Talk to your friends and family
Having conversations about race or racism may not always feel comfortable, particularly with family and friends – but shying away can mean that important opportunities are missed, because these conversations are a chance to change peoples’ thinking.
The Bystander Action page of this website provides advice on addressing racism if ever you observe it among family and friends. But conversations about racism do not need to be critical – they are often about sharing your own insights with the people close to you.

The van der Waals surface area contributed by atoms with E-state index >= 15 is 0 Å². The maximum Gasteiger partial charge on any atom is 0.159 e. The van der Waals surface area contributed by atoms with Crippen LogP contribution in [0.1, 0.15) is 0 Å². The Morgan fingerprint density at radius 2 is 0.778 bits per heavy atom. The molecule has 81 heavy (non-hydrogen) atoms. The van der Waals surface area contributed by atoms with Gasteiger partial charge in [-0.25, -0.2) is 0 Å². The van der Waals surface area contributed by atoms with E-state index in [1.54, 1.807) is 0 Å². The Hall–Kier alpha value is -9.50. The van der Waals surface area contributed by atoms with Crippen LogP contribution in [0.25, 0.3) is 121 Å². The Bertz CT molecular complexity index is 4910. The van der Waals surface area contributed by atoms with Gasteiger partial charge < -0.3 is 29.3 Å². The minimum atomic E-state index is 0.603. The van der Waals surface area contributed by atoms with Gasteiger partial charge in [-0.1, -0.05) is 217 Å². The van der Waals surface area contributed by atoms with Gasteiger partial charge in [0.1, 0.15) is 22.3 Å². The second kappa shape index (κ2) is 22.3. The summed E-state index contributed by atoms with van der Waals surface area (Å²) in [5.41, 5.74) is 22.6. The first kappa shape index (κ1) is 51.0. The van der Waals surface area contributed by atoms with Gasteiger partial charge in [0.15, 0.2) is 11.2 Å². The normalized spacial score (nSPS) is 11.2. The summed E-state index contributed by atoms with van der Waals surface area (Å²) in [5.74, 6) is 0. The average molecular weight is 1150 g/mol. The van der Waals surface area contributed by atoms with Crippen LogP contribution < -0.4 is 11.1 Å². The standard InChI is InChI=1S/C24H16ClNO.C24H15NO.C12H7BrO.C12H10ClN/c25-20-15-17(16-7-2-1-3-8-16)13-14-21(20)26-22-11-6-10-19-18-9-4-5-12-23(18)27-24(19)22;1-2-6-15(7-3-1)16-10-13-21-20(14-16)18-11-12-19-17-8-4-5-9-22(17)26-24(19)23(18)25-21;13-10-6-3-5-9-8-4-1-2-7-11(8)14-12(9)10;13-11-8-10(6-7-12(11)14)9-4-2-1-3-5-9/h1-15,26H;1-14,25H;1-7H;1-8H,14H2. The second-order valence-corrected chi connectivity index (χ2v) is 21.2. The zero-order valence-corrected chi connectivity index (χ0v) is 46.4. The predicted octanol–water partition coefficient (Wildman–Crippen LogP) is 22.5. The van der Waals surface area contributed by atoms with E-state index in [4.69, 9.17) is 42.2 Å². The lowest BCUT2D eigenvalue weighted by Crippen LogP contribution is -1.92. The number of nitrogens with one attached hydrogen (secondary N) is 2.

It’s important that any conversation about race or racism focuses on actions instead of individuals. We all have bias of some kind – it’s part of being human – and criticising people for their prejudices can make them defensive. That’s why it’s often more constructive to focus on your actions, and how they can impact others.
Another good way to engage friends and family in discussions about racism is to share stories with them. Newspaper articles, TV programs, or content on social media is often a good way to prompt discussion or provide new perspectives.